Hmm. Complaints about speed limits being too low or poor signage showing changes in speeds can be legitimate arguments (one reasonable people can disagree about). But the idea that you should be able to break the law and not face any consequences – that it’s unfair to face consequences for breaking the law – is an odd one. Though I have noticed that people get upset when you start enforcing laws they’ve been used to breaking (like drunk driving laws).

by Chatham on Jun 4, 2013 10:09 am • linkreport

I actually prefer the cameras to human enforcement - much less arbitrary.

You're not humiliated at the side of the road while 19 other speeders thumb their noses at the police officer who stopped you, because he was having a bad day.

by Frank IBC on Jun 4, 2013 10:50 am • linkreport

Yes correlation is not causation, but this is a comment section not a controlled scientific study therefore one does not generally provide significant depth to support their comments.

So very true. I think there are a lot of reasons why people do not provide significant depth to support their comments -- one might be that they know their comments would be debunked if they did.

by Scoot on Jun 4, 2013 11:01 am • linkreport

Jack and Scoot

If correlation doesn't prove causation, what does? Taken to its logical conclusion, you could observe the same result in a hundred experiments and dismiss it as merely a strong correlation. Correlation doesn't prove causation when there is no plausible link between two phenomena, or when there is some more plausible cause. But if there is a plausible link, then correlation is very strong evidence for causation. The correlation-causation caveat is routinely used in the social sciences to deny any causal connection that is inconvenient or embarrassing to the denier's ideology.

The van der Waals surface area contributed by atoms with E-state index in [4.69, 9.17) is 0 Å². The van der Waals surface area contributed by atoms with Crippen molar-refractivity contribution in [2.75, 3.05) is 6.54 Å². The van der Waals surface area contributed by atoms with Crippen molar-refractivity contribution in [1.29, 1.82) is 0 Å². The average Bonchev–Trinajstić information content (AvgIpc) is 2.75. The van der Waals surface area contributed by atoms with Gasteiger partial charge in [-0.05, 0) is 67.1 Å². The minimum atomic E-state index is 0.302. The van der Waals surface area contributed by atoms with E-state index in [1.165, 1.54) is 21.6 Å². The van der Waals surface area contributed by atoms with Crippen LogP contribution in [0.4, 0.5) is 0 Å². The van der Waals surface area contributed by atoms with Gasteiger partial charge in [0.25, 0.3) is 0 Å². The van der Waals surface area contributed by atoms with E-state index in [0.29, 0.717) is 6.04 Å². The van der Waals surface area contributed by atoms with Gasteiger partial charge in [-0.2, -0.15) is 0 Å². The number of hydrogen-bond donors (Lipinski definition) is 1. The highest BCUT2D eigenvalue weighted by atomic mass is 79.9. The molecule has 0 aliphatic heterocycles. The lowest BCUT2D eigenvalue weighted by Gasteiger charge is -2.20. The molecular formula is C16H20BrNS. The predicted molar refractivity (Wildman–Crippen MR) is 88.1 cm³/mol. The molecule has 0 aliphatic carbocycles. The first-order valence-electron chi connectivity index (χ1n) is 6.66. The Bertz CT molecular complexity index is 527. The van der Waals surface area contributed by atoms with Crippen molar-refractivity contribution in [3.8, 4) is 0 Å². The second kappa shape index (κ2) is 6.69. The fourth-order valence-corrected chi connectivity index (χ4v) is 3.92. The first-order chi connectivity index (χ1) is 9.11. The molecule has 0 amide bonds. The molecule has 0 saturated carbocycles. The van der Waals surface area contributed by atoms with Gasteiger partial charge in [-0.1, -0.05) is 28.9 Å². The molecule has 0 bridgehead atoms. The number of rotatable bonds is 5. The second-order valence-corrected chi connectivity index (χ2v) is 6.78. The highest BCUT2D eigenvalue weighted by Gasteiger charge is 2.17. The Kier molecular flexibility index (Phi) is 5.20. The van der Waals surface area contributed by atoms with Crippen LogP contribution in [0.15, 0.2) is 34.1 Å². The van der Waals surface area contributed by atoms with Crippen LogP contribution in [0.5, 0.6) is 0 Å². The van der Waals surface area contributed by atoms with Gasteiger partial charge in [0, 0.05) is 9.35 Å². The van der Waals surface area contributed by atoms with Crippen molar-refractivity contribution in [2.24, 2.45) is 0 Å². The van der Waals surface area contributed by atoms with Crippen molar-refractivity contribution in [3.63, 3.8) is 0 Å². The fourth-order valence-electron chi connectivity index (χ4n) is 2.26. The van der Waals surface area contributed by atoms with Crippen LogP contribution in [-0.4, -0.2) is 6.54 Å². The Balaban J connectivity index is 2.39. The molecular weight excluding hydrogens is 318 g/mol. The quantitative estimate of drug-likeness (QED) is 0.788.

In this case the link is plausible, is it not.

by David C on Jun 4, 2013 11:04 am • linkreport

Correlation doesn't prove causation when there is no plausible link between two phenomena, or when there is some more plausible cause.

Actually there is a third sufficiency. Correlation does not necessarily prove causation when there are multiple plausible causes.

It is possible (probable, even) that speed cameras cause people to act safer, but there may be multiple reasons that cause people to act safer that have nothing to do with speed cameras.

The correlation-causation caveat is routinely used in the social sciences to deny any causal connection that is inconvenient or embarrassing to the denier's ideology.

That may be, but it doesn't make the caveat any less appropriate. I would add that I think on average there is more harm from inappropriately determining causation in order to promote a bad idea or a bad policy, than trotting out the caveat to deny an inconvenient truth.

by Scoot on Jun 4, 2013 11:13 am • linkreport

actually goldfish, that shows quite a high level of accidents in the first 3 years of the car's life. if safety features are what is driving the drop in fatalities, most of the drop should take place in those first few years.

And of course that doesnt explain why DC is different in its drop from the national numbers.

by AWalkerInTheCity on Jun 4, 2013 11:14 am • linkreport

@AWitC: This is a snapshot; it was not a comparison of new cars built in 1990, to those built in 2013. It does not show the effect of improved design.

by goldfish on Jun 4, 2013 11:20 am • linkreport

How does it explain the difference in the decline in DC from the decline nationally?

by AWalkerInTheCity on Jun 4, 2013 11:26 am • linkreport

@AWitC: It explains the time delay between new car fleet safety improvements and reduction in passenger fatalities. It does NOT explain the difference between the decline in DC from that nationally. I leave that for others to figure out; perhaps it may partly explained by the lower speeds in urban driving?

by goldfish on Jun 4, 2013 12:07 pm • linkreport